Imagine being an aid worker isolated in rural Zimbabwe, where the worst cholera outbreak in 15 years has claimed more than 4,000 lives in recent months. You and your relief network are sprinkled across the country and the epidemic is evolving every day. How do you decide where help is most needed and coordinate your response?
What if there were a way to connect almost instantaneously by sending a text message to a website that indicated your location, status and needs on a map available to anyone in the world? This is what organizations like WikiMapAid are trying to make happen. Many humanitarian organizations are considering these user-based mapping systems, some of which integrate Twitter, SMS, email and collaborative wiki software to create interactive maps that track everything from poverty and infectious disease to natural disasters and political protests.
Using mapping systems in aid work is nothing new — more complex systems like GIS have been used in both governmental and NGO aid work in the development field for years. But there are limits to these mapping systems: They often take a long time to generate and distribute, which means they are not always up-to-date, nor are they accessible or user-friendly to the general public — especially in the developing world.
More simple user-based mapping technologies may be able to solve some of these problems. Proof of the potential are successful projects like Ushahidi, a text message–based mapping website that was used to monitor post-election violence in Kenya last year, or Al Jazeera's similar "crowdsourced" website, the War on Gaza.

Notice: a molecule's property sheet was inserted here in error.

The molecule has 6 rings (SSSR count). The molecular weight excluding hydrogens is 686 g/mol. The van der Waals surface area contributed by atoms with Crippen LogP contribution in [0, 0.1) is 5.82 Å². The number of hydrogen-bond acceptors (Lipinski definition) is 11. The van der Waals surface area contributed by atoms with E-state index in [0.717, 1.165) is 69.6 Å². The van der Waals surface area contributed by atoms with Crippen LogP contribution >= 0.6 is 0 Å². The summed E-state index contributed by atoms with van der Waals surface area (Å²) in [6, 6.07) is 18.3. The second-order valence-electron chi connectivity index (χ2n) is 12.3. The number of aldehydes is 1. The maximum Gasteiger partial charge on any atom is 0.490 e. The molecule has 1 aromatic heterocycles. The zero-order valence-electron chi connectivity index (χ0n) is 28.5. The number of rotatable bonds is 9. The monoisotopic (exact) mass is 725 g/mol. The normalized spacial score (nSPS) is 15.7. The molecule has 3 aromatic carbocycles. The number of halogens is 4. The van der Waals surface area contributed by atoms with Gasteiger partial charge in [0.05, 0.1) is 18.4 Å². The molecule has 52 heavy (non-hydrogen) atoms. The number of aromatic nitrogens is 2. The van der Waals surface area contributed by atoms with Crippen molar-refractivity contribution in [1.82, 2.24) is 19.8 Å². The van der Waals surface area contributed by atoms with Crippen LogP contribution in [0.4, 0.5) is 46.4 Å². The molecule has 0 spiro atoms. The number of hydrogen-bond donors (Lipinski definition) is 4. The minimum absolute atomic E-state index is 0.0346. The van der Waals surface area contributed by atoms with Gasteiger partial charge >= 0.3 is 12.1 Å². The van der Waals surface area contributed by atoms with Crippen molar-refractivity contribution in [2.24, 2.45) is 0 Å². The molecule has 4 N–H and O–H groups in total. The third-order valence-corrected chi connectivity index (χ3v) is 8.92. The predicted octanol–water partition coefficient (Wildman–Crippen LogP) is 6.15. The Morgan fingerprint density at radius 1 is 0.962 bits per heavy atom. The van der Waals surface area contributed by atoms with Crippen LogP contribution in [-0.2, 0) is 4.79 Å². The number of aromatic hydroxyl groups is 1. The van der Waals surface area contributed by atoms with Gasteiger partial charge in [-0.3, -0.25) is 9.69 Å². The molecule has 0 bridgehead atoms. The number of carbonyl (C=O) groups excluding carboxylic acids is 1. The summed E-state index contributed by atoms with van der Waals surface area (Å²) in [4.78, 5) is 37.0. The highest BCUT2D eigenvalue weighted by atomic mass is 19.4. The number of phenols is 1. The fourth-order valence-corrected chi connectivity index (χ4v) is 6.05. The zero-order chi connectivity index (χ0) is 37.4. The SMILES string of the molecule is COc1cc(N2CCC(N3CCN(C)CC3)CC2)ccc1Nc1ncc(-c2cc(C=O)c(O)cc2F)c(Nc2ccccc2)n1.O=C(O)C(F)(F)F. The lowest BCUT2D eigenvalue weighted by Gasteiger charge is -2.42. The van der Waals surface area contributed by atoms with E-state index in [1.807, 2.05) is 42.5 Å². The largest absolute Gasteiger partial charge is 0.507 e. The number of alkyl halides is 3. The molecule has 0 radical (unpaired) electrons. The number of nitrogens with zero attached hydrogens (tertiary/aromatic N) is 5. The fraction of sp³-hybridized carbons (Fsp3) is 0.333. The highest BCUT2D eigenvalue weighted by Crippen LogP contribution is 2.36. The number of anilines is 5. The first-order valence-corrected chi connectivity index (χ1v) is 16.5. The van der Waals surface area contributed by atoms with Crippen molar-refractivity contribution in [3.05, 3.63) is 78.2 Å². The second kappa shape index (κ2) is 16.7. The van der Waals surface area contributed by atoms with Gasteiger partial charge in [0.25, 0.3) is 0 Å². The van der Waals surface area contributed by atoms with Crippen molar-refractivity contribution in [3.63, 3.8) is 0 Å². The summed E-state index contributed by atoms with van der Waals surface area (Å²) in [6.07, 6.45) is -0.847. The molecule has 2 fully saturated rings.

The technology is catching on in the relief sector. Last week Reuters AlertNet hosted a workshop to discuss "how the aid world can use maps to communicate, advocate and plan for disasters" — seeking advice from both aid organizations that have used complex mapping systems for a long time, such as Map Action, and new wiki user-based mappers like Open Street Map and InSTEDD GeoChat.
There are definitely problems with newer mapping systems. One big one is possibly unreliable information. Some websites are going beyond content moderation and developing algorithms to rate their users' integrity based on whether other users have tagged the information as bunk. Others, such as HealthMap, have tried to confront the problem of legitimacy by generating content from diverse sources — NGOs, the media, government and individual users — in the hopes of being able to cross-check information.
But these websites also take time to generate enough content to be useful. And while many people in the developing world have access to cell phones to send input to these websites, few have reliable access to the internet to view the maps.
Problems aside, user-based maps certainly hold appeal. Part of it lies in their ability to empower everyday people to connect and speak out in times of crisis. This technology can be — and already has been — incredibly useful for reporting on conflicts where the media is not allowed. And in the aid world, it offers the possibility of swift action, unhindered by bureaucracy or lack of infrastructure.